This film features TWA Boeing 707 N761TW SuperJet.
It is an overview of the TWA operations and training procedures with a TWA international port-of-call film in the middle.
We begin at what looks like a Trans World Airways west coast terminal and see shots from inside the 707 cockpit on landing and takeoff.
Next, the aircraft is flown to the new Mid-Continent International Airport near Kansas City, Kansas. TWA formally signed an agreement to move its overhaul base to the airport in 1954, in which the city built and owned the $18 million base but lease it back to TWA.
The film shows overhaul facility and process at MCI airport. A nice overview of the maintenance process by TWA, including the removal of all the seats and sanding down of the paint.
We are then taken to the TWA transportation training center in downtown Kansas City, where pilots and engineers are trained. The facility had an early motion simulator that had a small television screen in front of the cockpit. But, of course, you’d get a better experience today with Flight Simulator. The terrain projected in front of the cockpit was a huge model of the airport being practiced. The film shows a view of the massive model hung on a wall that the television camera tracks.
TWA cabin attendants are trained in a full-size cabin and trained in service with a smile. Foodservice in the Royal Ambassador cabin, first-class, used crystal glasses, had a range of appetizers, a custom menu, and what appears even to be a personal chef for the in-flight preparation of gourmet meals.
I was surprised to see that beverages served in economy service for a nominal cost. I guess we’ve come full circle in coach.
Next, we trip back to the Royal Ambassador cabin, where we watch the steward put up the screen, and the stewardess passes out revolutionary headphones. The passengers watch a travel film about all the international places TWA goes to, and our film then picks up the travelogue at that point. We see a look at the many international cities visited. London, Dublin, Paris, Frankfurt, Geneva, Lisbon, Granada, Madrid, Venice, Pisa, Rome, Athens, Jerusalem, Suez Canal, Cairo, Bombay, and New Delhi.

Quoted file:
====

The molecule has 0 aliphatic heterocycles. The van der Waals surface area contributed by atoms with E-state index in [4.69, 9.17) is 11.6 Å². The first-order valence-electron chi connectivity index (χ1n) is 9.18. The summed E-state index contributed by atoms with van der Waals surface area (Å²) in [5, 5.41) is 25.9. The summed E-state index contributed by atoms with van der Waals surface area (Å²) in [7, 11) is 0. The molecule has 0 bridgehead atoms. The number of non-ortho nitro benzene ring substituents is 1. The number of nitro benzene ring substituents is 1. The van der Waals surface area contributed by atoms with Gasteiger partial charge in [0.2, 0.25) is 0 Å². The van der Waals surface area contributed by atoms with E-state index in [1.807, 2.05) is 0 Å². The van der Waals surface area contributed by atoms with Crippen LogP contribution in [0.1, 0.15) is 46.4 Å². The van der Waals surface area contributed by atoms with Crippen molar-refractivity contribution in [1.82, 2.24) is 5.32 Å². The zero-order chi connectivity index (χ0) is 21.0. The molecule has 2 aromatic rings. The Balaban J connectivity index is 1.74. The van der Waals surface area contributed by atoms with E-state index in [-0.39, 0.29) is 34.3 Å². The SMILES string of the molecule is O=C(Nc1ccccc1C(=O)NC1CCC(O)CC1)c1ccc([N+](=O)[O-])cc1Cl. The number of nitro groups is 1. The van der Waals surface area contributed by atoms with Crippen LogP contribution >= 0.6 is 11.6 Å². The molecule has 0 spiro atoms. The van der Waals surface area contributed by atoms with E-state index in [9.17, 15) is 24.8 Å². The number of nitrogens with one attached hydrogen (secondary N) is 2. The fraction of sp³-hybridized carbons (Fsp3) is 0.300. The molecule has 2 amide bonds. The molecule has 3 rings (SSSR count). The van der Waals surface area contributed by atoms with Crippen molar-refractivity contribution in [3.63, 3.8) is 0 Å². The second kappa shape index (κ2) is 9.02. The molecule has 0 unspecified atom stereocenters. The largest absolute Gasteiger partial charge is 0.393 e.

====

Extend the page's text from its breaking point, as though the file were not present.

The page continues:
In each city, we are taken to the popular sites for us to see.
The irony of this film is that the featured aircraft, N761TW, a Boeing 707-331, was destroyed when a bomb exploded in the rear part of the aircraft while it was parked at Las Vegas-McCarran International Airport. This followed a ransom demand of $2 Million from TWA, or they would blow up the aircraft.
The aircraft was also involved in a ground loop with substantial damage at the Paris airport. This accident occurred May 29, 1964, a few years after the movie’s filming in 1960.
In even more irony, after the TWA 707 was destroyed in the bombing, the registration number was reissued, and that aircraft was destroyed in an accident.
Note to self, don’t ask for registration N761TW if I get an aircraft.
The film has some damage, a vertical line that runs through parts of the film but is completely watchable.
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